Unfortunately, Hyperterminal is not included with Windows 7; however, you can still control your serial devices using alternate methods. In this guide, I will discuss several alternatives. By the end, you will know how to set one up and which one to use. The reason for its exclusion from Windows 7 is a question for Microsoft, and they provide an answer HERE.
Alternative #1: PuTTY.
PuTTY is an awesome, free, and open-source emulator that has been around for 16 years. You can download PuTTY from https://www.chiark.greenend.org.uk/~sgtatham/putty/latest.html.
How to use Putty as a Hyperterminal.
You will need to have a COM port on your machine, whether a laptop or desktop, in order to connect your console cable first. If you do not have one, then a USB port is essentially available on almost all computers, so you would need a DB9 to USB converter. Assuming you now have the converter/port, you will connect one end to your device and the other end to the DB9, which goes into the USB port on your computer. Alternatively, if you have a COM port, then connect directly.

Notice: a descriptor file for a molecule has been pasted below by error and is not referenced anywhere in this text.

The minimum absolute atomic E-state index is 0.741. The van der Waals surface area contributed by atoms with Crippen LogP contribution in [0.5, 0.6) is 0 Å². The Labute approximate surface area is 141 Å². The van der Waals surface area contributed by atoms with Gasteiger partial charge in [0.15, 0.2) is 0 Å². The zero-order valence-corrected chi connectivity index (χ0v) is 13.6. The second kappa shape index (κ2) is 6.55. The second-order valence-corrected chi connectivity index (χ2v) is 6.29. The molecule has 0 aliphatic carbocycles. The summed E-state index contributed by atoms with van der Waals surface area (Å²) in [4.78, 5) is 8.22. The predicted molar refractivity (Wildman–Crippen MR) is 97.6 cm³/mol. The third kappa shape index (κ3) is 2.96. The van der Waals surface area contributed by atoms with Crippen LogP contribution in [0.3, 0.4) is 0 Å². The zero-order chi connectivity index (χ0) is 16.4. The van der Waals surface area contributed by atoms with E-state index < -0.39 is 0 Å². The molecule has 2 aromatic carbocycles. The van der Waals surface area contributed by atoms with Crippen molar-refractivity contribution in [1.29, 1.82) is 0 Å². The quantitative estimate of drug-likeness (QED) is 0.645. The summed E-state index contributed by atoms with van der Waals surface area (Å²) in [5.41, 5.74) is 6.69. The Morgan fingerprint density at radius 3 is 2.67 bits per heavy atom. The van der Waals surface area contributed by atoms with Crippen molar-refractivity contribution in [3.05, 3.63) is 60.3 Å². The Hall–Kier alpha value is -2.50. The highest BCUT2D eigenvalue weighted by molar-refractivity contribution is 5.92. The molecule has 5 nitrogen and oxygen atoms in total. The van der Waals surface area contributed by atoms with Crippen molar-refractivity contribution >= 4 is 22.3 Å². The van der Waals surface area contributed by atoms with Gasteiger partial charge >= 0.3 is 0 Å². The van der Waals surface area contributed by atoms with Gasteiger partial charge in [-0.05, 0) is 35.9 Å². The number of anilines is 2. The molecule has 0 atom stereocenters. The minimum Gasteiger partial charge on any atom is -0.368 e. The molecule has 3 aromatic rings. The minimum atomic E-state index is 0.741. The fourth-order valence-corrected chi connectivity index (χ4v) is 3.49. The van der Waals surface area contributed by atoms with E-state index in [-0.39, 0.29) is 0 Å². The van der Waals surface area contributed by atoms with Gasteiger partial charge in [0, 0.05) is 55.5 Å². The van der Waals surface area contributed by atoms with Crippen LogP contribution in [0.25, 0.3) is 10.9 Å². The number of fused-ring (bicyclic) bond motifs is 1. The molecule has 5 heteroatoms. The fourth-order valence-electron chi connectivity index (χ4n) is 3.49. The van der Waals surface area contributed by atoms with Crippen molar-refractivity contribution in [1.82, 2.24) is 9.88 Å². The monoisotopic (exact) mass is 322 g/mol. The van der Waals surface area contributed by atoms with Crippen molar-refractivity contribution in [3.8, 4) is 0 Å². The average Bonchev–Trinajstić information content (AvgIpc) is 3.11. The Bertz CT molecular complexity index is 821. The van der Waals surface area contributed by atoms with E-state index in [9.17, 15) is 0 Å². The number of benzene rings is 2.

You now need to have the COM port number, which you can obtain from the Device Manager -> Ports (COM & LPT).
Once you have it, you will then begin to configure PuTTY with your console settings.
Open PuTTY and click ‘Serial’ from the left pane, which is the last option. This is where you will configure your terminal settings. For example, for a Cisco router, the settings will appear like this:
Now, click the ‘Session’ button in the left pane, select the first option, and choose ‘Open.’
This will connect you to your device, and you will be using PuTTY as your Hyperterminal.
Installing HyperTerminal on Windows 7.
Now, if you still do not want to use PuTTY and prefer to have Hyperterminal back, here is what you will need to do.
In order to do this, you will need to have access to a Windows XP computer from which you can copy the three files we need.
C:\Program Files\Windows NT\hypertrm.exe
Once you have copied the files mentioned above, create the following folders on your Windows 7 and copy the three files into them.
For a 32-bit Windows 7 create a folder
For a 64-bit Windows 7 create a folder
C:\Program Files (x86)\HyperTerminal
Now, from the folders, you can create a shortcut for hypertrm.exe and run it to get HyperTerminal back, or if you wish to have HyperTerminal on the Start Menu, put the hypertrm.exe file in C:\ProgramData\Microsoft\Windows\Start Menu\Programs.